National Chief, Congress of Aboriginal Peoples

Chief Betty Ann Lavallée

At this point, we haven't had the opportunity to go out and visit any of the best practices. We've heard of them anecdotally.

I can only go back to my home province. We were getting a small $15,000 grant from the provincial government. We took that small $15,000 and broke it into categories. It was based on income. Only those under the poverty line could apply for assistance. But that little bit of assistance could send a child to school, with school books and in a warm coat, boots, and mittens, and buy some school supplies. Other than that, they'd have none. In some cases, for the ones who were in high school, we were able to offer some small bursaries to assist them in purchasing school supplies. We have non-profit social housing that's able to offer their families low-income housing based on income.

So it was through all these pieces. I'm sure Dwight can speak to the same, about some of the wonderful things they have done in his home province of Nova Scotia.

Other than that, we've had very little interaction with provincial governments on education. They absolutely refuse to deal with us because we're not, as far as they're concerned, real Indians. They only really deal with the reserves, unfortunately.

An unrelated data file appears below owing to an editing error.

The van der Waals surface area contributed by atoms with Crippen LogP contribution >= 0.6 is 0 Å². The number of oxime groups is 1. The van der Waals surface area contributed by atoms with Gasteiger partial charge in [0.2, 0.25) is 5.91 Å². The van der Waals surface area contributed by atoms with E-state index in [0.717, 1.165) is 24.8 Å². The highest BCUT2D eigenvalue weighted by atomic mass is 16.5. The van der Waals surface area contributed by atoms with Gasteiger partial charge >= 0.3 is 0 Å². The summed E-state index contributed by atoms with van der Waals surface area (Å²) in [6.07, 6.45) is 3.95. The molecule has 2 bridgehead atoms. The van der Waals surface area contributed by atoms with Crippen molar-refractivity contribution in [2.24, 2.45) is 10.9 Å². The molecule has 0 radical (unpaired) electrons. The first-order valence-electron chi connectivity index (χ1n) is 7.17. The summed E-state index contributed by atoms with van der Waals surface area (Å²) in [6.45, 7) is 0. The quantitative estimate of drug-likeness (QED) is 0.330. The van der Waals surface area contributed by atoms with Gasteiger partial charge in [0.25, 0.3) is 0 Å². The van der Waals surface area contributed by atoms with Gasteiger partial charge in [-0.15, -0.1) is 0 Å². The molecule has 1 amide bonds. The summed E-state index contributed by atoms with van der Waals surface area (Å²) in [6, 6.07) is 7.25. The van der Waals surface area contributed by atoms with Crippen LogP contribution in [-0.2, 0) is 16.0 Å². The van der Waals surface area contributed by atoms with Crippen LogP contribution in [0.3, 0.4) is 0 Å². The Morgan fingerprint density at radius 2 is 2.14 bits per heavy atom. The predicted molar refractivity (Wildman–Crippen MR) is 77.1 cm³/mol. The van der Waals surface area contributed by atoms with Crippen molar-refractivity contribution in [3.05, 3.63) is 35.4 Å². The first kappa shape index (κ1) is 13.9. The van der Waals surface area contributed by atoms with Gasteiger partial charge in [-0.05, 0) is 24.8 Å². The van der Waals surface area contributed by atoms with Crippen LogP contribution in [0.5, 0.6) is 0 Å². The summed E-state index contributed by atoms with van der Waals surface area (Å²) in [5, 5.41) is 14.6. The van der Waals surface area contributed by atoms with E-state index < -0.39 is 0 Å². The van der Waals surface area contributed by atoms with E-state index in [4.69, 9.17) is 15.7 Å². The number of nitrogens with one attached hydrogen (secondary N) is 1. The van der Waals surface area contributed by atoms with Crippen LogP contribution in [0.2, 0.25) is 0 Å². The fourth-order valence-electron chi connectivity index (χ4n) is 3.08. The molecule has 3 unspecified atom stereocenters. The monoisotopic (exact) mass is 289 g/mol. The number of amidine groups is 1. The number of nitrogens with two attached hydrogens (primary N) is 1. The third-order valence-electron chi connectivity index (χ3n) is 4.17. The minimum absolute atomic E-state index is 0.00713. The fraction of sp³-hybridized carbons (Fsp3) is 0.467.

12:50 p.m.

Liberal

Carolyn Bennett Liberal St. Paul's, ON

Obviously, all school systems want as many kids as possible to be successful. When there seem to be certain groups that are less successful, as you described, there need to be strategies. Does the name change of the department make you optimistic the federal government will help in ensuring that all indigenous students are successful?

12:50 p.m.

National Chief, Congress of Aboriginal Peoples

Chief Betty Ann Lavallée

I'm optimistic. l'm always optimistic—I have to be in my job.

I foresee in the future—it might not happen tomorrow, it might not happen next week or next month, but I foresee things slowly starting to change for the positive. I believe the change from Indian and Northern Affairs to Aboriginal Peoples is a beginning. The apology was a beginning. Good things don't happen overnight. Good things come to those who wait.